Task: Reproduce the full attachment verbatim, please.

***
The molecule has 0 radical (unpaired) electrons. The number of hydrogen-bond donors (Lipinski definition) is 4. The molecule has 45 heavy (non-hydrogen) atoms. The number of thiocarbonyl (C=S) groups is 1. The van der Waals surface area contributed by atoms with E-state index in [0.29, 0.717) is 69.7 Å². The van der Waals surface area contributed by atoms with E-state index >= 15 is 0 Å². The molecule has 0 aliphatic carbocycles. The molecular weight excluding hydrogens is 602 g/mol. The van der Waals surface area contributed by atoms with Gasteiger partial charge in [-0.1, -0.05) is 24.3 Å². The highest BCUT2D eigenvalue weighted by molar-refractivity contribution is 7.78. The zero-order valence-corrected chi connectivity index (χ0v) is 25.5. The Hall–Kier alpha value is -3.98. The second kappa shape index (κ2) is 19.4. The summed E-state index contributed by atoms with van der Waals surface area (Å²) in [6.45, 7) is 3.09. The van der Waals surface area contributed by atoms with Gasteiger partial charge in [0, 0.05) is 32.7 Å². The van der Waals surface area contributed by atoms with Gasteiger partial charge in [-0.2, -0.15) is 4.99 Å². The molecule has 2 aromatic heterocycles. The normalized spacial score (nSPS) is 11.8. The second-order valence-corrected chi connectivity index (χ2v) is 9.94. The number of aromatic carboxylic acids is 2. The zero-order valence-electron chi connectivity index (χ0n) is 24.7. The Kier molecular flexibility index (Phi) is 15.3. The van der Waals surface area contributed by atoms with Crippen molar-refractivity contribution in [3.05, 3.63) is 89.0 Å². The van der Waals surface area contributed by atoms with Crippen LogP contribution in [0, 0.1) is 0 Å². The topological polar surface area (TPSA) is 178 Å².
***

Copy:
The molecule has 0 radical (unpaired) electrons. The number of hydrogen-bond donors (Lipinski definition) is 4. The molecule has 45 heavy (non-hydrogen) atoms. The number of thiocarbonyl (C=S) groups is 1. The van der Waals surface area contributed by atoms with E-state index in [0.29, 0.717) is 69.7 Å². The van der Waals surface area contributed by atoms with E-state index >= 15 is 0 Å². The molecule has 0 aliphatic carbocycles. The molecular weight excluding hydrogens is 602 g/mol. The van der Waals surface area contributed by atoms with Gasteiger partial charge in [-0.1, -0.05) is 24.3 Å². The highest BCUT2D eigenvalue weighted by molar-refractivity contribution is 7.78. The zero-order valence-corrected chi connectivity index (χ0v) is 25.5. The Hall–Kier alpha value is -3.98. The second kappa shape index (κ2) is 19.4. The summed E-state index contributed by atoms with van der Waals surface area (Å²) in [6.45, 7) is 3.09. The van der Waals surface area contributed by atoms with Gasteiger partial charge in [0, 0.05) is 32.7 Å². The van der Waals surface area contributed by atoms with Gasteiger partial charge in [-0.2, -0.15) is 4.99 Å². The molecule has 2 aromatic heterocycles. The normalized spacial score (nSPS) is 11.8. The second-order valence-corrected chi connectivity index (χ2v) is 9.94. The number of aromatic carboxylic acids is 2. The zero-order valence-electron chi connectivity index (χ0n) is 24.7. The Kier molecular flexibility index (Phi) is 15.3. The van der Waals surface area contributed by atoms with Crippen molar-refractivity contribution in [3.05, 3.63) is 89.0 Å². The van der Waals surface area contributed by atoms with Crippen LogP contribution in [0, 0.1) is 0 Å². The topological polar surface area (TPSA) is 178 Å².